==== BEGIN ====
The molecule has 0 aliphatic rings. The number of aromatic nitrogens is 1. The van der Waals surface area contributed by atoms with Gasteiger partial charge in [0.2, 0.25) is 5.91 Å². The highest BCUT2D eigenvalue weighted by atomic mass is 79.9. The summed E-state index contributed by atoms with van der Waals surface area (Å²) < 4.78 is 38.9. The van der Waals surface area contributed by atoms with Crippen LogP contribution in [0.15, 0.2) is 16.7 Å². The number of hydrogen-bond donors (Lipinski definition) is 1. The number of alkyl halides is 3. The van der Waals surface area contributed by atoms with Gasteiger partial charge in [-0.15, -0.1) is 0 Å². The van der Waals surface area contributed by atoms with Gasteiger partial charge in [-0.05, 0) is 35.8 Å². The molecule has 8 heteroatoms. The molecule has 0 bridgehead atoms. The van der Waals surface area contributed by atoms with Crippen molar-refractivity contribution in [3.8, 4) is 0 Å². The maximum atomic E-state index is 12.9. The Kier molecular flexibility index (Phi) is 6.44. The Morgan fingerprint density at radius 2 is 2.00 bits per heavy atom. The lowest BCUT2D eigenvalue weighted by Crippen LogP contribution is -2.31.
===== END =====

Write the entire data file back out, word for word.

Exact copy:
The molecule has 0 aliphatic rings. The number of aromatic nitrogens is 1. The van der Waals surface area contributed by atoms with Gasteiger partial charge in [0.2, 0.25) is 5.91 Å². The highest BCUT2D eigenvalue weighted by atomic mass is 79.9. The summed E-state index contributed by atoms with van der Waals surface area (Å²) < 4.78 is 38.9. The van der Waals surface area contributed by atoms with Crippen LogP contribution in [0.15, 0.2) is 16.7 Å². The number of hydrogen-bond donors (Lipinski definition) is 1. The number of alkyl halides is 3. The van der Waals surface area contributed by atoms with Gasteiger partial charge in [-0.15, -0.1) is 0 Å². The van der Waals surface area contributed by atoms with Gasteiger partial charge in [-0.05, 0) is 35.8 Å². The molecule has 8 heteroatoms. The molecule has 0 bridgehead atoms. The van der Waals surface area contributed by atoms with Crippen molar-refractivity contribution in [3.8, 4) is 0 Å². The maximum atomic E-state index is 12.9. The Kier molecular flexibility index (Phi) is 6.44. The Morgan fingerprint density at radius 2 is 2.00 bits per heavy atom. The lowest BCUT2D eigenvalue weighted by Crippen LogP contribution is -2.31.